Functional description of the dive
of the ornithopter model EV8
When using a ball screw drive the direction of the motor rotation must change with every reversal of the wing flap direction. At first, it seems to be a little unfavourable. But if the reversal of rotation is largely affected by mechanical forces from the outside, losses of the motor are kept within limits.
The advantage of this drive technology lies in a relatively high degree of efficiency in the center part of the stroke.
Also at the previous EV-mechanism the drive motor was not very effective in the range of the final stroke position (no-load operation).
At the EV8, the reversal of motion of the rotating drive- and wing masses is mainly affected by mechanical and aerodynamically forces:
- in the lower final wing stroke position by the lift forces of the wing and
- in the upper final wing stroke position by the so-called
end position spring
While reversing, the electromechanical forces should support the reversal of motion only a little
Reversal of motion in the lower
final wing position
For illustrating the internal initial load the wing framework is shown in cantilever supine position on the marginal photo.
This initial load is important for the reversal of the motion in the lower final stroke position.
The reversal happens approximately like this:
(Numbering, Please look at the functional diagram)
The change-over of the motor happens when the wings reach their lower pre-final position during the downstroke. At first, due to the delay of time the speed controller works like a switch-off.
The lift at the wing is directed towards the still running downstroke. Thereby, the moved masses become slower. The lift force and the wing twisting become decreased, too.
If the downstroke comes to standstill in the lower final position, theoretically the wing twist equals the one in gliding flight. Also the lift force. Now it accelerates the wing upwards again.
Approximately at the same time the electrical run-up of the motor in the new rotation direction is getting started. But it still works without loading to a large extent. Via the ball screw drive the acceleration of the motor is mainly affected by the wing forces.
With increasing upstroke speed the lift forces continue to decrease. More and more the wing takes on the maximum upstroke twisting position. It is reached approximately in the lower pre-final position.
There, the motor has reached the full rotation speed. With its electromechanical force it now takes over the drive for the next upstroke of the wing and the tensioning of the compensating spring.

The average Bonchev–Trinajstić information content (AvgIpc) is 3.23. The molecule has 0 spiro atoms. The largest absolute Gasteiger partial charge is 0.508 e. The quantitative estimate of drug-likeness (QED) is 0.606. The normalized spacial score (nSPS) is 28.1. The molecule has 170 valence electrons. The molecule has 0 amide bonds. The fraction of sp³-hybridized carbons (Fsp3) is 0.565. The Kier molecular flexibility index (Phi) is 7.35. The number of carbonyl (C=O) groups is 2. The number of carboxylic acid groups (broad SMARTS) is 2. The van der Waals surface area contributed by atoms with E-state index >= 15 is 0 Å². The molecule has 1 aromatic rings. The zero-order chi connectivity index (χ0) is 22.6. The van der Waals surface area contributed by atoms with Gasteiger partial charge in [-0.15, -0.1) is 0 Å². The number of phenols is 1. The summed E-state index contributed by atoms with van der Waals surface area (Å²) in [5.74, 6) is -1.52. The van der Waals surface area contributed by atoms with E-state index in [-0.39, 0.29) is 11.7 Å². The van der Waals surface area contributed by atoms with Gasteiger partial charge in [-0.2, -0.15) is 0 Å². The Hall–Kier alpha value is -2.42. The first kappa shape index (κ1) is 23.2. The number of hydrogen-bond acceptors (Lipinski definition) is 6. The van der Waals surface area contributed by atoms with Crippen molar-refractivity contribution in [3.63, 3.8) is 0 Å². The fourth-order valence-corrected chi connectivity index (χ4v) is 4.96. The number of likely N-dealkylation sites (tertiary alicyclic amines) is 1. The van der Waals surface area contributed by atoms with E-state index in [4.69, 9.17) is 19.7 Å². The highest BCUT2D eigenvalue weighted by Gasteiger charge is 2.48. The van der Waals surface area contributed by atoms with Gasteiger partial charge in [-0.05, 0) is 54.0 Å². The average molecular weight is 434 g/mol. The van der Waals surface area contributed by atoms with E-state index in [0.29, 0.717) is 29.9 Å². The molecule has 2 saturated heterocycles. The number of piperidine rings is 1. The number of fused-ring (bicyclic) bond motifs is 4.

For the whole procedure the high efficiency of the ball screw drive is very important when converting a linear motion into a rotating motion.
The reversal of motion work - also of the rotating drive components - is primarily affected by the wing lift force.
Among the rotating drive components are the ball screw drive, timing belt pulleys and the motor (rotor). Because of its high rotation speed the angular momentum of the motor is considerable.
Also, you can support the reversal motion of the wing in the lower final
position by a
end position spring (as
at the EV7). This would be without importance
for generating thrust, but unfavourable for the lift.
Reversal of the motion in the upper final
Instead of the wing lift a so-called
end position spring
made of steel takes over the positive and negative acceleration
of the masses in this range. Else, the motion sequence works
analogically to aforesaid.
In the area of the upper final wing position there even during the upstroke decreasing lift always works against the reversal of motion. Hence, the end position spring also must overcome this force. Accordingly strong is its dimension (spring force max. 976 N).
If the energy recirculation of the wing mass momentum via the ball screw drive and the speed control in the accumulator are effective, the end position spring can later be designed frailer.
The flow of energy of the oscillating flapping wing mass is specified in the handbook, chapter 5.3.
To test the drive functions of interacting electronics and mechanism there was built a test rig.
The pendulum hanging downwards has the same mass moment of inertia as the two flapping wing halves. The aerodynamically forces of up- and downstroke are roughly reproduced by adjustable dashpots.
But some questions remain open till the practical testing of power flight.
To the Control of flight speed